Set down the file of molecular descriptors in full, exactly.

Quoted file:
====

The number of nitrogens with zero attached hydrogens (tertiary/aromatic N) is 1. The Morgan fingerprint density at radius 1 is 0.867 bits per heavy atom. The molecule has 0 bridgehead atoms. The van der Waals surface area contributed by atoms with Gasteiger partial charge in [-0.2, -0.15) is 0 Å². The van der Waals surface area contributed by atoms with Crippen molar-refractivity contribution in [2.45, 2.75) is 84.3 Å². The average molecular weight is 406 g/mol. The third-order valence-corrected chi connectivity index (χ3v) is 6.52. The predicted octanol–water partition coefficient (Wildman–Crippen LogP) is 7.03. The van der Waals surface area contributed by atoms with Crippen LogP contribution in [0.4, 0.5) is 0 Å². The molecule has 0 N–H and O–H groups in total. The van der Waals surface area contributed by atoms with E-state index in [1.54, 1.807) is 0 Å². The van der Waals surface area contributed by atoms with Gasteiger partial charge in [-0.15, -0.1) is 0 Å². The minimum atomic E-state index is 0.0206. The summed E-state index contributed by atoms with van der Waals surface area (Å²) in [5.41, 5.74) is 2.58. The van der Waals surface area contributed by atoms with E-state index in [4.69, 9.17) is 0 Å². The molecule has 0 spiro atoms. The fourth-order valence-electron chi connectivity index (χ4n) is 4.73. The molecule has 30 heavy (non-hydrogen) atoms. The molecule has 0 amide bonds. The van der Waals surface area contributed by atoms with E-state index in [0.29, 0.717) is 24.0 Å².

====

The number of nitrogens with zero attached hydrogens (tertiary/aromatic N) is 1. The Morgan fingerprint density at radius 1 is 0.867 bits per heavy atom. The molecule has 0 bridgehead atoms. The van der Waals surface area contributed by atoms with Gasteiger partial charge in [-0.2, -0.15) is 0 Å². The van der Waals surface area contributed by atoms with Crippen molar-refractivity contribution in [2.45, 2.75) is 84.3 Å². The average molecular weight is 406 g/mol. The third-order valence-corrected chi connectivity index (χ3v) is 6.52. The predicted octanol–water partition coefficient (Wildman–Crippen LogP) is 7.03. The van der Waals surface area contributed by atoms with Crippen LogP contribution in [0.4, 0.5) is 0 Å². The molecule has 0 N–H and O–H groups in total. The van der Waals surface area contributed by atoms with E-state index in [1.54, 1.807) is 0 Å². The van der Waals surface area contributed by atoms with Gasteiger partial charge in [-0.15, -0.1) is 0 Å². The minimum atomic E-state index is 0.0206. The summed E-state index contributed by atoms with van der Waals surface area (Å²) in [5.41, 5.74) is 2.58. The van der Waals surface area contributed by atoms with E-state index in [4.69, 9.17) is 0 Å². The molecule has 0 spiro atoms. The fourth-order valence-electron chi connectivity index (χ4n) is 4.73. The molecule has 30 heavy (non-hydrogen) atoms. The molecule has 0 amide bonds. The van der Waals surface area contributed by atoms with E-state index in [0.29, 0.717) is 24.0 Å².